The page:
Using Swashbuckle in ASP.NET Core 1.0

I spend a lot of time writing APIs in .NET. As part of that, I have to document my endpoints. Being the lazy developer I am, I always want this documentation generated for me so I never need to lift a finger after I add a new API.

In the past, Microsoft’s ASP.NET Web API Help Pages. While they were a bit ugly by default, and did not have built in support for testing the API, they worked and did the job that I asked of them.

Recently, I have been working very heavily in ASP.NET Core 1.0. While it is a fast-moving project, and things are changing almost daily, it is a lot of fun and it feels good to work with. (It may also have something to do with the lightweight and familiar tooling that I am using while developing on OSX. I love that!) Unfortunately, the Web API Help Pages have not been ported to support ASP.NET Core. So, I went in search of another alternative.

Very quickly, I landed on Swashbuckle which adds Swagger documentation, and a UI to browse said documentation. It supports the testing of API endpoints, the model is easier to understand, and it looks great! Everything I could want.

Of course, given that I’m working with ASP.NET Core, the documentation to specifically bring Swashbuckle into my project was a little lacking given the rapid changes happening to Core. So, I wanted to document what I found here. Please note that this is the way it is currently performed, and it may change again sometime in the future. Also note that I am doing this from Release Candidate 1 - I have not yet switched over to 2.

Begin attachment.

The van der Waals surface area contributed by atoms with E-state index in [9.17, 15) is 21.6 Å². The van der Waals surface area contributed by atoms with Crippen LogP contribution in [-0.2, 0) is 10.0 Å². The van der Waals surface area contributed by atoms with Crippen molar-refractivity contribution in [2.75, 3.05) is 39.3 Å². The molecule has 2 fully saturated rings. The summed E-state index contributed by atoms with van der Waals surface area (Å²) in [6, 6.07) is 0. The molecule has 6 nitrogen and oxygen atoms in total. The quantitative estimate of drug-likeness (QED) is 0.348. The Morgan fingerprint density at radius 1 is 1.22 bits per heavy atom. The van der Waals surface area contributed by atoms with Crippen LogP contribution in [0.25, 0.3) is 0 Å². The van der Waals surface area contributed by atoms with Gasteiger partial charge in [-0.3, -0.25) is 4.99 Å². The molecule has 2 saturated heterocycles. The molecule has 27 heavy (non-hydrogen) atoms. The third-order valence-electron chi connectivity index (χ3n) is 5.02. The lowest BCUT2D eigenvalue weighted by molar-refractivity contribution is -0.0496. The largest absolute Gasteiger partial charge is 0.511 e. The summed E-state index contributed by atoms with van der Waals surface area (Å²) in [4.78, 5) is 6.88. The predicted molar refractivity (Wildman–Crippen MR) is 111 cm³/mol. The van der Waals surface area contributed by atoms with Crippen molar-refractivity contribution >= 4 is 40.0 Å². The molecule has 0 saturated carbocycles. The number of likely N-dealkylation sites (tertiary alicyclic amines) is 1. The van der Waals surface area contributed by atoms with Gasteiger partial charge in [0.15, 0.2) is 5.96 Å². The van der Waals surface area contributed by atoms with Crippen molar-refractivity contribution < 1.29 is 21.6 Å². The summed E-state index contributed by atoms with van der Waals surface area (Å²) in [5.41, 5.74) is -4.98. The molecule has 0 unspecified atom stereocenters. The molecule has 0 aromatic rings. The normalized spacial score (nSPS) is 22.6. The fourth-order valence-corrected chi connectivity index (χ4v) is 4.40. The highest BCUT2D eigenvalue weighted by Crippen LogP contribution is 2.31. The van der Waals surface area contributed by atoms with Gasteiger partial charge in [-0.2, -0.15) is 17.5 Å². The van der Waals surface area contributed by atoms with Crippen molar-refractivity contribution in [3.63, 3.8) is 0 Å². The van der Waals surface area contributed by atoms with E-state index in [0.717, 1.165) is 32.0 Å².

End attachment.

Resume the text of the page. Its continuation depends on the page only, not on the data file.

First, you must add the package reference to project.json. (Don’t get me started on project.json not being a thing anymore…)

"Swashbuckle": "6.0.0-*"

Once you have done this, crack open Startup.cs and add the following configuration to the ConfigureServices() method:

// Add Swagger documentation.
services.AddSwaggerGen();
services.ConfigureSwaggerDocument(options => {
    options.SingleApiVersion(new Info {
        Version = "v1",
        Title = "My API",
        Description = "This is my API.",
        TermsOfService = ""
    });
});
services.ConfigureSwaggerSchema(options => {
    options.DescribeAllEnumsAsStrings = true;
});

Of course, configure schema options and other items as you see fit.

Then, also in Startup.cs, add these two lines to Configure().

app.UseSwaggerGen();
app.UseSwaggerUi();

Go ahead and run your project! You should now be able to access your documentation at http://localhost:5000/swagger/ui/index.html. Of course, adjust the URL accordingly.

As an addition, I wanted to hide two of my APIs as they are not properly wired up. Per this Github issue, Swashbuckle is built on Web API’s built-in metadata layer. This is beautiful because you can then use the ApiExplorerSettingsAttribute to ignore endpoints, like this:

[ApiExplorerSettings(IgnoreApi=true)]
public class MyController : Controller
{
  // ...
}

Note that you can use these on an entire controller, or on individual endpoints.

That’s all there is to it! You now have beautiful documentation for all to use.

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